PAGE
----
Lesson plan

# Which One is the Square?

## Teach the concepts of shapes while students learn to discriminate between lines, curves and corners.

This activity has been revised and was originally created by Kathy Heydt and published in the Perkins Activity and Resource Guide (1st edition, 1992).  The second edition is available for purchase.

When describing the setup of our environment, we often use geometric shapes as descriptive terms. “The block we live on is the shape of a square.” “The side of the house looks like a rectangle with a triangle on top.” “The top of the paint can is round.” If a student does not understand these concepts in a structured setting, he could have difficulty gaining information from a verbal description using these terms. This activity helps students to improve their shape discrimination. Lessons include Concept Development, English Language Arts, Math and Independent Living Skills.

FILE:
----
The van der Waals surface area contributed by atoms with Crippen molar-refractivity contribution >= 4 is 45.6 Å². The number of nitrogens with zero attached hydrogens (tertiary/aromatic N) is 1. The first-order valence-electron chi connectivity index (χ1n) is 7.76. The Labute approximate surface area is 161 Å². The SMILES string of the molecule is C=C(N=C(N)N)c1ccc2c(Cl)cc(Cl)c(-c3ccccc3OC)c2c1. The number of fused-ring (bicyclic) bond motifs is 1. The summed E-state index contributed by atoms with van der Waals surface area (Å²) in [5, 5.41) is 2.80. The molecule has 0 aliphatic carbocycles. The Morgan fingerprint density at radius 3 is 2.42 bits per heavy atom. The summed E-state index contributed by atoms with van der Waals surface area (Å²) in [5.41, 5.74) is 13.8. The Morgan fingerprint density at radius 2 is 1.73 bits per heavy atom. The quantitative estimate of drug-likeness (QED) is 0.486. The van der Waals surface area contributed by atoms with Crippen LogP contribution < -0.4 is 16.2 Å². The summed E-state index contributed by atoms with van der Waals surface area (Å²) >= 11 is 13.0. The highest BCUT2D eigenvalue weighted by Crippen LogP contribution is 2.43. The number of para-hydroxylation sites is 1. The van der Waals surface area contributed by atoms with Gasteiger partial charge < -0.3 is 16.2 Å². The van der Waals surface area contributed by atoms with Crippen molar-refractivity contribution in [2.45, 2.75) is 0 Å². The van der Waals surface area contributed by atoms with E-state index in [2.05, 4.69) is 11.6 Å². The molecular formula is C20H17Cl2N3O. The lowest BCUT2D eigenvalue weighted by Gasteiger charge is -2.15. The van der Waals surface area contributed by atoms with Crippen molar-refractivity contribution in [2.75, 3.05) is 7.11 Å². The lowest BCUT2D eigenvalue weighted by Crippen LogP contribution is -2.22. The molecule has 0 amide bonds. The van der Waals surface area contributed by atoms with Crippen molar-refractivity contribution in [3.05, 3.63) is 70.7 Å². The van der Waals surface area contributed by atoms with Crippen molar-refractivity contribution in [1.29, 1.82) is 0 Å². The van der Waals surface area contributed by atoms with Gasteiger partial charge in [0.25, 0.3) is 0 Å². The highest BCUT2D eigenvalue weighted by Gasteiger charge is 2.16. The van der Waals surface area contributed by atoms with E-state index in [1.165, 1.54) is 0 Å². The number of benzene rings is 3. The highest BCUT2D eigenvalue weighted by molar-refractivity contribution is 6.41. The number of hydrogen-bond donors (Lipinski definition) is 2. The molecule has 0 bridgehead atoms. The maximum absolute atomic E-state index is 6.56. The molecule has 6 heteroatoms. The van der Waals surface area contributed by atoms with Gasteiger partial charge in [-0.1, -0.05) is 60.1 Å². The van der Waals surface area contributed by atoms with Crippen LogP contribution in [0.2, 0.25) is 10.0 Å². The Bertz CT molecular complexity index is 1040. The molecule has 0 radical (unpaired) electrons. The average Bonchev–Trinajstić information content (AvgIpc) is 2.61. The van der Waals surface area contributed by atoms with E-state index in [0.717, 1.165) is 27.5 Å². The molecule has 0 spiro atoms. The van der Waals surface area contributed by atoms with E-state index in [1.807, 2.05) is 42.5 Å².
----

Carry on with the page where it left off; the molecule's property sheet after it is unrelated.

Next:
Various two-dimensional shapes

• Provide the student with a two-dimensional square.
• Allow the student to explore the shape and identify four sides and four pointed corners.
• Provide the student with a group of squares and one other shape such as a circle.
• Ask the student to identify all the squares.
• Make the difference between the shapes more subtle such as by adding a triangle or rectangle.
• Use other shapes.
• Add a wider variety of shapes to the group.
• Use a variety of three-dimensional shapes to introduce the concept of cubes, spheres, etc.
• Ask the student to select a shape and then find objects in the room that are the same shape.

Hint: Allow the student to explore various shapes throughout the day and name these shapes when he encounters them.